Americans employ assembly in service to other freedoms
Americans sure have been assembling a lot lately—using a basic right that’s often overshadowed by its better-known First Amendment kin, particularly freedom of speech.
Even petition, the freedom least-often named by our fellow citizens in First Amendment Center surveys dating back to 1997, has stepped out more in public of late—from petitions in several states for or against gay marriage, to a recent U.S. Supreme Court decision involving release of the names of people who signed such a petition in Washington state.
The freedom of “assembly” is, for me, the workmanlike element of the First Amendment—most often not an end in itself, but the means and method by which Americans peaceably gather without government interference to develop, discuss and then express their beliefs or opinions.
Among the more-visible recent examples: In Murfreesboro, Tenn., a small group held a candlelight vigil Aug. 30 in support of the construction of a mosque in that town. An even-smaller set of critics gathered to challenge the religious motivation of the Muslim group funding the construction.
Two days earlier, a huge crowd gathered for Fox News commentator Glenn Beck’s much-discussed “Restore Honor” rally near the Lincoln Memorial, even as other groups also assembled in Washington, D.C., to commemorate the anniversary of the 1963 “I Have a Dream” speech by Dr. Martin Luther King Jr. to another mass rally at that same historic spot.
Union workers, anti-slavery advocates, civil rights activists, anti-war demonstrators and countless others have assembled and marched for their causes at various times in our history. Suffragettes marched in groups through streets throughout the nation, and for their efforts gained the 19th Amendment granting women the right to vote.
The freedom to assemble is not limited to groups with causes that have, or have eventually gained, majority support. In the 20th century, robed Ku Klux Klan members, American Nazis and other hate groups assembled and paraded their views—in later years facing counter-demonstrators who also have a legal right to “peaceably assemble” to express themselves.
But even this long-standing freedom has had its challenges.
In 1999, the U.S. Supreme Court overturned a Chicago anti-gang ordinance that allowed police to warn and then arrest individuals who “remained in any one place with no apparent purpose”—say, standing on a street corner—when in the company of a suspected gang member. The Court’s majority defended the public’s “freedom to loiter for innocent purposes.”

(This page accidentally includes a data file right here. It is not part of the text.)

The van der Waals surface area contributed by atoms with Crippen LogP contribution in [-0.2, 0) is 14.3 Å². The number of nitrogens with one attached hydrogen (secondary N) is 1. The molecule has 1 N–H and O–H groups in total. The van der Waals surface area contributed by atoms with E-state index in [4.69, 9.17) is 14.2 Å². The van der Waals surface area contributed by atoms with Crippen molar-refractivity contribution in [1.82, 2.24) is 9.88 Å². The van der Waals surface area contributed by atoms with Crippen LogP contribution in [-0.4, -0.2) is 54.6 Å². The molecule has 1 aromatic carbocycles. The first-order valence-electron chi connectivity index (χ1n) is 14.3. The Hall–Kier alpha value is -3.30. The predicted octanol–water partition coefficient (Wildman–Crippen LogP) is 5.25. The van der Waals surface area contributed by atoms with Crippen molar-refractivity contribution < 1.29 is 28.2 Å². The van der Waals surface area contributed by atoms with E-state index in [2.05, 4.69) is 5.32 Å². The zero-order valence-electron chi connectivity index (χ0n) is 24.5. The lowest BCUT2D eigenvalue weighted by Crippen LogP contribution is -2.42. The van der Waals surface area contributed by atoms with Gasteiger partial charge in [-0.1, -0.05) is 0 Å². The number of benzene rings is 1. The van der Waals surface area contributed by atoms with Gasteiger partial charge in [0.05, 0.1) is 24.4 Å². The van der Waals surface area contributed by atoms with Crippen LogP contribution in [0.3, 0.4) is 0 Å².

The right of assembly has run up against security concerns at national political conventions and at major economic summits, where local officials have created “free-speech zones” in an attempt to limit where protest groups may gather. At times, police have made large numbers of arrests only to release detainees later—moves that critics say have more to do with disrupting opposition assemblies than public safety.
Some new legal tactics have ratcheted up the tension between our right to assemble and what some perceive as public-safety concerns:
--Groups organizing conventions and conferences have purchased insurance policies for cities that will pay for settlement of wrongful arrest or related lawsuits after police “sweeps” aimed at taking protesters off the streets before or during those high-profile events.
--Police from Florida to Tennessee to California are pursuing civil lawsuits that result in court orders to individuals—often gang members—that ban them from certain areas. Police say such orders, which if violated may bring criminal charges, can be narrowly tailored to apply just to crime-fighting needs.
In both cases, there’s the danger that that even well-intentioned tools against gangs and/or mass violence can easily be used to stifle the inconvenient dissenter or the unpopular group. In a recent article in The Tennessean in Nashville, discussing the civil-order technique, a local lawyer warned, “If we start banning people that have certain associations from going certain places, what stops them from saying ‘Democrats really cause trouble in Centennial Park—let’s ban them.’”
Not that many years ago, some local governments joined powerful forces in communities to ban or break-up assemblies by women, African-Americans and labor unions—all of whom were seeking changes that the nation ultimately came to see not only as needed but necessary.
The freedom to assemble peaceably may be blue-collar kin to the other four freedoms in the First Amendment—but it’s no less red-white-and-blue.
Gene Policinski is vice president and executive director of the First Amendment Center, 1207 18th Ave. S., Nashville, Tenn., 37212. Web: www.firstamendmentcenter.org. E-mail: email@example.com.